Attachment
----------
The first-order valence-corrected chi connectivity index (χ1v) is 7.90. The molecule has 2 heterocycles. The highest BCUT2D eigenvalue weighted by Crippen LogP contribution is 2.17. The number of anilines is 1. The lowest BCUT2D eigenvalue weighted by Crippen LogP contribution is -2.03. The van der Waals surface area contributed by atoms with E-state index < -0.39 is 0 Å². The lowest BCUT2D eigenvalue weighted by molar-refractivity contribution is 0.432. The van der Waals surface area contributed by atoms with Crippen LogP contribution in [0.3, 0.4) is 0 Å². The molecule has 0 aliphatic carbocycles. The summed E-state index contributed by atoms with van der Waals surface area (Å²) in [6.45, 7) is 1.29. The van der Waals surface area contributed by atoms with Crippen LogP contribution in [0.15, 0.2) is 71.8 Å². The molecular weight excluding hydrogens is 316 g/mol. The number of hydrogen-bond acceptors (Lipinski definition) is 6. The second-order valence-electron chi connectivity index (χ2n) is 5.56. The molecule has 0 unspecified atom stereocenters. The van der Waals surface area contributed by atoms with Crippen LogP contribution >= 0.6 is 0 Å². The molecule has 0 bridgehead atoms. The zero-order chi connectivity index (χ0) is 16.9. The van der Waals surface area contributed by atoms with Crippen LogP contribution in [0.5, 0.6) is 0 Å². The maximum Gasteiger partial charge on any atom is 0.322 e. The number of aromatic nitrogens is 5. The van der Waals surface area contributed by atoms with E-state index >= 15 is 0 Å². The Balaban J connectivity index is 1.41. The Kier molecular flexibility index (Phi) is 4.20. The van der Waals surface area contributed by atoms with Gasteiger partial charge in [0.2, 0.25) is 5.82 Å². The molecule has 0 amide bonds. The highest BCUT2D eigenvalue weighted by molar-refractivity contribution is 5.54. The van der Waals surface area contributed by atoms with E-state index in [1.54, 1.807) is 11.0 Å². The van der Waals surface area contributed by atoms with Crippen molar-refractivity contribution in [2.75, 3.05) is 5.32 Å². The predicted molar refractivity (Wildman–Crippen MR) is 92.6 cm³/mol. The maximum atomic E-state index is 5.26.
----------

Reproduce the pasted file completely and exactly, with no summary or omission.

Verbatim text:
The first-order valence-corrected chi connectivity index (χ1v) is 7.90. The molecule has 2 heterocycles. The highest BCUT2D eigenvalue weighted by Crippen LogP contribution is 2.17. The number of anilines is 1. The lowest BCUT2D eigenvalue weighted by Crippen LogP contribution is -2.03. The van der Waals surface area contributed by atoms with E-state index < -0.39 is 0 Å². The lowest BCUT2D eigenvalue weighted by molar-refractivity contribution is 0.432. The van der Waals surface area contributed by atoms with Crippen LogP contribution in [0.3, 0.4) is 0 Å². The molecule has 0 aliphatic carbocycles. The summed E-state index contributed by atoms with van der Waals surface area (Å²) in [6.45, 7) is 1.29. The van der Waals surface area contributed by atoms with Crippen LogP contribution in [0.15, 0.2) is 71.8 Å². The molecular weight excluding hydrogens is 316 g/mol. The number of hydrogen-bond acceptors (Lipinski definition) is 6. The second-order valence-electron chi connectivity index (χ2n) is 5.56. The molecule has 0 unspecified atom stereocenters. The van der Waals surface area contributed by atoms with Crippen LogP contribution >= 0.6 is 0 Å². The molecule has 0 bridgehead atoms. The zero-order chi connectivity index (χ0) is 16.9. The van der Waals surface area contributed by atoms with Crippen LogP contribution in [0.5, 0.6) is 0 Å². The maximum Gasteiger partial charge on any atom is 0.322 e. The number of aromatic nitrogens is 5. The van der Waals surface area contributed by atoms with E-state index >= 15 is 0 Å². The Balaban J connectivity index is 1.41. The Kier molecular flexibility index (Phi) is 4.20. The van der Waals surface area contributed by atoms with Gasteiger partial charge in [0.2, 0.25) is 5.82 Å². The molecule has 0 amide bonds. The highest BCUT2D eigenvalue weighted by molar-refractivity contribution is 5.54. The van der Waals surface area contributed by atoms with E-state index in [1.54, 1.807) is 11.0 Å². The van der Waals surface area contributed by atoms with Crippen molar-refractivity contribution in [2.75, 3.05) is 5.32 Å². The predicted molar refractivity (Wildman–Crippen MR) is 92.6 cm³/mol. The maximum atomic E-state index is 5.26.